The bill, which reverses constitutional changes adopted by former military ruler General Pervez Musharraf, is likely to be passed in the house by a two-third majority, which is required to convert it into law.
Some of the major proposals mentioned under the constitutional reforms package includes the transfer of power from the Presidency to the Prime Minister's House, which means that the President would no longer have the power to dismiss the prime minister, dissolve parliament or appoint the head of the country's armed forces.
The 18th amendment would remove the bar on prime ministers standing for only two terms in office, which allows opposition leader Nawaz Sharif, who was dethroned by Musharraf in 1999, to contest for premiership for the third time.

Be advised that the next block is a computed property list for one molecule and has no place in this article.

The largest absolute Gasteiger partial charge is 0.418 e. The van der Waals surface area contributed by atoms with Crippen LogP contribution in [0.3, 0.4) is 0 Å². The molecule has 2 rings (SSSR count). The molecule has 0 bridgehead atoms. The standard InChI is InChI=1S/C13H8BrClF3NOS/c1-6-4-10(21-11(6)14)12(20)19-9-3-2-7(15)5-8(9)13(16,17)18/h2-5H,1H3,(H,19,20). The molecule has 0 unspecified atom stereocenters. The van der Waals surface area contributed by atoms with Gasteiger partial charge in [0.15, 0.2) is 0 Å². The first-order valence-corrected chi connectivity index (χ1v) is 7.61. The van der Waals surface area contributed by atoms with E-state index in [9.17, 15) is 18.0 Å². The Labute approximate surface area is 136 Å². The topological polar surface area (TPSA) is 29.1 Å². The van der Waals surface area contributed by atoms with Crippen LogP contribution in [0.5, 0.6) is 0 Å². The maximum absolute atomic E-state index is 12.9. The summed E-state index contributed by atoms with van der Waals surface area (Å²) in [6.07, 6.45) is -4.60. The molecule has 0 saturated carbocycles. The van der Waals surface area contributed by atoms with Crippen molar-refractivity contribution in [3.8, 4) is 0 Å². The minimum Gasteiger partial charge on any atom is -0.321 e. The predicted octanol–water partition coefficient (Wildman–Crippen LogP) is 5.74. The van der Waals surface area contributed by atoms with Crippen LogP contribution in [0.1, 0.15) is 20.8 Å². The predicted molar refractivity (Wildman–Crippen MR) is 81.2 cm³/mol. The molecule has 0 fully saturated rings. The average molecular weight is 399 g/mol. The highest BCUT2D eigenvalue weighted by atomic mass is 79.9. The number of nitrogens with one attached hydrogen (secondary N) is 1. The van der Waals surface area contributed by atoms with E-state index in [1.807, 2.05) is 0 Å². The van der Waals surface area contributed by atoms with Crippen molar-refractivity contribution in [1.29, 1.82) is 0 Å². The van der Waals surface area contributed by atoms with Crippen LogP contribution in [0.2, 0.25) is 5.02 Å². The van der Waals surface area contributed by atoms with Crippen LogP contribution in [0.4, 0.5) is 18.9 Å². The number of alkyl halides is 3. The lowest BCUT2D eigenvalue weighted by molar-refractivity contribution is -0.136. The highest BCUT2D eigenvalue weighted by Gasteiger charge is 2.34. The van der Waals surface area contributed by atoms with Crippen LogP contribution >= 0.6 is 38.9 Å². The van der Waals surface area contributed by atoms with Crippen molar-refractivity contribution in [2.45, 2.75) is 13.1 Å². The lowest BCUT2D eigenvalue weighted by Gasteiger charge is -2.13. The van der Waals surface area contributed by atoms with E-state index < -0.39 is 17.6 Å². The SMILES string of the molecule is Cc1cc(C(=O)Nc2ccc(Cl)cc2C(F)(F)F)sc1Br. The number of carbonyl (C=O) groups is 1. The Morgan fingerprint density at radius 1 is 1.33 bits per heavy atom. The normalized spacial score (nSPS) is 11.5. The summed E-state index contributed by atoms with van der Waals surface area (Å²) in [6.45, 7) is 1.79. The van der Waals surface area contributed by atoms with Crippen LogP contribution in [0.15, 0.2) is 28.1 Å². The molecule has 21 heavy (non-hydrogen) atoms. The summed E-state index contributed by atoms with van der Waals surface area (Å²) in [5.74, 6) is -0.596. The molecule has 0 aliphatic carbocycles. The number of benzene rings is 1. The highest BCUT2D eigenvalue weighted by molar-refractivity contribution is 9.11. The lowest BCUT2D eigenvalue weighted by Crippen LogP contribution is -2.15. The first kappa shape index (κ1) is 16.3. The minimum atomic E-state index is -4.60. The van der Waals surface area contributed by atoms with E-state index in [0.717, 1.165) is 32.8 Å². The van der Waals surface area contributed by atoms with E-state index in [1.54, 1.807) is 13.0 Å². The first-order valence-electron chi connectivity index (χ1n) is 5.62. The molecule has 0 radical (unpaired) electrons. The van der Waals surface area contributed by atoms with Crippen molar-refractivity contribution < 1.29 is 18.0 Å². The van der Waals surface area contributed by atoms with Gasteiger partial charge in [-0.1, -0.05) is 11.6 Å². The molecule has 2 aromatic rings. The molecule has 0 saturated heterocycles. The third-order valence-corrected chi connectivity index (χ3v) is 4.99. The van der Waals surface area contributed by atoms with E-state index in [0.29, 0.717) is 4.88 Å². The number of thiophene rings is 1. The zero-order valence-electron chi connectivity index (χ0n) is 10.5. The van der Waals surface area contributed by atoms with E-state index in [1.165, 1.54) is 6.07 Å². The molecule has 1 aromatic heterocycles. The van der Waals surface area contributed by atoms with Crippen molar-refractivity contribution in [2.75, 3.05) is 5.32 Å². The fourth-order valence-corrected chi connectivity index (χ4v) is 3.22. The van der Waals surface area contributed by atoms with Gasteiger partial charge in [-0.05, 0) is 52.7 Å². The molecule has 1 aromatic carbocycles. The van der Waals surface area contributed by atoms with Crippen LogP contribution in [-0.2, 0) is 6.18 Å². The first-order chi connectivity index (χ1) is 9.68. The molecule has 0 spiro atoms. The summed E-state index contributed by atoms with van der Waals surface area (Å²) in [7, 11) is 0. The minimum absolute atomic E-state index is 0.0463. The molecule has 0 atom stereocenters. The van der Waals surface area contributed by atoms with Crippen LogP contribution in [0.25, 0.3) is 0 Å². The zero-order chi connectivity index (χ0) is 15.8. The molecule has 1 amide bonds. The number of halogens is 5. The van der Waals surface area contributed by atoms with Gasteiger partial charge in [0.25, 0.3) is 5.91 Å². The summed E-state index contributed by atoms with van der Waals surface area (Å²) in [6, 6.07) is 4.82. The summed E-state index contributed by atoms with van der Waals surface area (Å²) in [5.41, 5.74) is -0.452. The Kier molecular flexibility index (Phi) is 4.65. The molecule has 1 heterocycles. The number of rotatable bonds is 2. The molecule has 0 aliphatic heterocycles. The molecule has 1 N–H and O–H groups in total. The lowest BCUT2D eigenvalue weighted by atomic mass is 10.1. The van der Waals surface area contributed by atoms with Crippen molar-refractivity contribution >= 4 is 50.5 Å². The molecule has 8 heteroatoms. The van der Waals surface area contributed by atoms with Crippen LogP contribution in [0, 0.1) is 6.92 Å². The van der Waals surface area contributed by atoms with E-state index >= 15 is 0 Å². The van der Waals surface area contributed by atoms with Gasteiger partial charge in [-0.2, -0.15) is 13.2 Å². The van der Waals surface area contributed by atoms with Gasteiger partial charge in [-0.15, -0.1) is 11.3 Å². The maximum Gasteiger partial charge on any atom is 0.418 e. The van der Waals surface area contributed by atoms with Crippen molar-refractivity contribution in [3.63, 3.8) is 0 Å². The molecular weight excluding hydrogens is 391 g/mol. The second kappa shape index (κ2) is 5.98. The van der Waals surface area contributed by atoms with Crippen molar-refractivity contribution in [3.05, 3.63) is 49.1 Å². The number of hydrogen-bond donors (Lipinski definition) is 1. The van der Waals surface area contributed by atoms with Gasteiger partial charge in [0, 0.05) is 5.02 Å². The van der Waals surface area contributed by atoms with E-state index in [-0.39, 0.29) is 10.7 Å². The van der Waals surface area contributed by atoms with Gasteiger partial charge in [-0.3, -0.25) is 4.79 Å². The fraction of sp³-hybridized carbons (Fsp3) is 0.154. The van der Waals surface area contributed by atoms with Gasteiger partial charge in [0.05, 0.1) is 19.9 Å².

Addressing Parliament after presenting the bill, Prime Minister Yousuf Raza Gilani said the constitutional amendments would actually strengthen institutions, rather than just making the Prime Minister more powerful.
"I congratulate the entire nation on this 18th amendment.It is historic. Some people think that the prime minister will be stronger now. But in fact these constitutional amendments will strengthen institutions. This is unprecedented in the history of Pakistan," The Dawn quoted Gilani, as saying.
"This is a bill which will ensure parliamentary supremacy," said Senator Raza Rabbani, the head of the parliamentary committee on constitutional reforms. (ANI)